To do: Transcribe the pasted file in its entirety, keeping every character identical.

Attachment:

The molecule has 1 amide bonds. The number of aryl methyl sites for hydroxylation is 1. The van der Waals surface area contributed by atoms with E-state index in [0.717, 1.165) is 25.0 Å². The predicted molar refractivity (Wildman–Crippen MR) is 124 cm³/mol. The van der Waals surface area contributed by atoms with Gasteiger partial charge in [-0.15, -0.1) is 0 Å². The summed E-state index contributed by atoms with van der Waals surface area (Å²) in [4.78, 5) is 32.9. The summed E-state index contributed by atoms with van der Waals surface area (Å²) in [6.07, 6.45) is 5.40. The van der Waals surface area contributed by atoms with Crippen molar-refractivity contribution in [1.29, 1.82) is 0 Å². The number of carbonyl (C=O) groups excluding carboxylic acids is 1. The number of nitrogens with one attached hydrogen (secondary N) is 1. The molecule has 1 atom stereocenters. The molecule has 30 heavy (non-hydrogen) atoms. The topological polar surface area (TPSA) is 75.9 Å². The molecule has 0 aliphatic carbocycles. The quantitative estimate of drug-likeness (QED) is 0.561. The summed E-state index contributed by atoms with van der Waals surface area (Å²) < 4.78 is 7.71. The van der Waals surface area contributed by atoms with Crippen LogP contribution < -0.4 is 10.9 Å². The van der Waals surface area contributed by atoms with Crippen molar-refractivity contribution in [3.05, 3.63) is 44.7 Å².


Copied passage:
The molecule has 1 amide bonds. The number of aryl methyl sites for hydroxylation is 1. The van der Waals surface area contributed by atoms with E-state index in [0.717, 1.165) is 25.0 Å². The predicted molar refractivity (Wildman–Crippen MR) is 124 cm³/mol. The van der Waals surface area contributed by atoms with Gasteiger partial charge in [-0.15, -0.1) is 0 Å². The summed E-state index contributed by atoms with van der Waals surface area (Å²) in [4.78, 5) is 32.9. The summed E-state index contributed by atoms with van der Waals surface area (Å²) in [6.07, 6.45) is 5.40. The van der Waals surface area contributed by atoms with Crippen molar-refractivity contribution in [1.29, 1.82) is 0 Å². The number of carbonyl (C=O) groups excluding carboxylic acids is 1. The number of nitrogens with one attached hydrogen (secondary N) is 1. The molecule has 1 atom stereocenters. The molecule has 30 heavy (non-hydrogen) atoms. The topological polar surface area (TPSA) is 75.9 Å². The molecule has 0 aliphatic carbocycles. The quantitative estimate of drug-likeness (QED) is 0.561. The summed E-state index contributed by atoms with van der Waals surface area (Å²) < 4.78 is 7.71. The van der Waals surface area contributed by atoms with Crippen LogP contribution < -0.4 is 10.9 Å². The van der Waals surface area contributed by atoms with Crippen molar-refractivity contribution in [3.05, 3.63) is 44.7 Å².